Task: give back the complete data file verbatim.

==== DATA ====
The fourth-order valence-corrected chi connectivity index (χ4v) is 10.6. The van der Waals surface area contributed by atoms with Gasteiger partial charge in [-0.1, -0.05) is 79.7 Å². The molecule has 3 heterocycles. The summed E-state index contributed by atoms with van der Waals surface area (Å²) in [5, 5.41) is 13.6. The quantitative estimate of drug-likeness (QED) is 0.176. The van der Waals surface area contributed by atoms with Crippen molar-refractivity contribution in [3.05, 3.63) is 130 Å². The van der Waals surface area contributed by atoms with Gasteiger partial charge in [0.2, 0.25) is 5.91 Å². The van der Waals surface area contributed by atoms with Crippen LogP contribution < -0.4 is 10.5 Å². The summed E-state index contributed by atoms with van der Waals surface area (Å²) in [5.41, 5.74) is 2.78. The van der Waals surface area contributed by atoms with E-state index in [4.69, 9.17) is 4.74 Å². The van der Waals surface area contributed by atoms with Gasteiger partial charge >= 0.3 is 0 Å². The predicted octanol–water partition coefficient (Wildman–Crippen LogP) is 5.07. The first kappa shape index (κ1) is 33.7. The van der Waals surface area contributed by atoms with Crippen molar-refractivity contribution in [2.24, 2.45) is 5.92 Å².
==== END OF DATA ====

The fourth-order valence-corrected chi connectivity index (χ4v) is 10.6. The van der Waals surface area contributed by atoms with Gasteiger partial charge in [-0.1, -0.05) is 79.7 Å². The molecule has 3 heterocycles. The summed E-state index contributed by atoms with van der Waals surface area (Å²) in [5, 5.41) is 13.6. The quantitative estimate of drug-likeness (QED) is 0.176. The van der Waals surface area contributed by atoms with Crippen molar-refractivity contribution in [3.05, 3.63) is 130 Å². The van der Waals surface area contributed by atoms with Gasteiger partial charge in [0.2, 0.25) is 5.91 Å². The van der Waals surface area contributed by atoms with Crippen LogP contribution < -0.4 is 10.5 Å². The summed E-state index contributed by atoms with van der Waals surface area (Å²) in [5.41, 5.74) is 2.78. The van der Waals surface area contributed by atoms with E-state index in [4.69, 9.17) is 4.74 Å². The van der Waals surface area contributed by atoms with Gasteiger partial charge >= 0.3 is 0 Å². The predicted octanol–water partition coefficient (Wildman–Crippen LogP) is 5.07. The first kappa shape index (κ1) is 33.7. The van der Waals surface area contributed by atoms with Crippen molar-refractivity contribution in [2.24, 2.45) is 5.92 Å².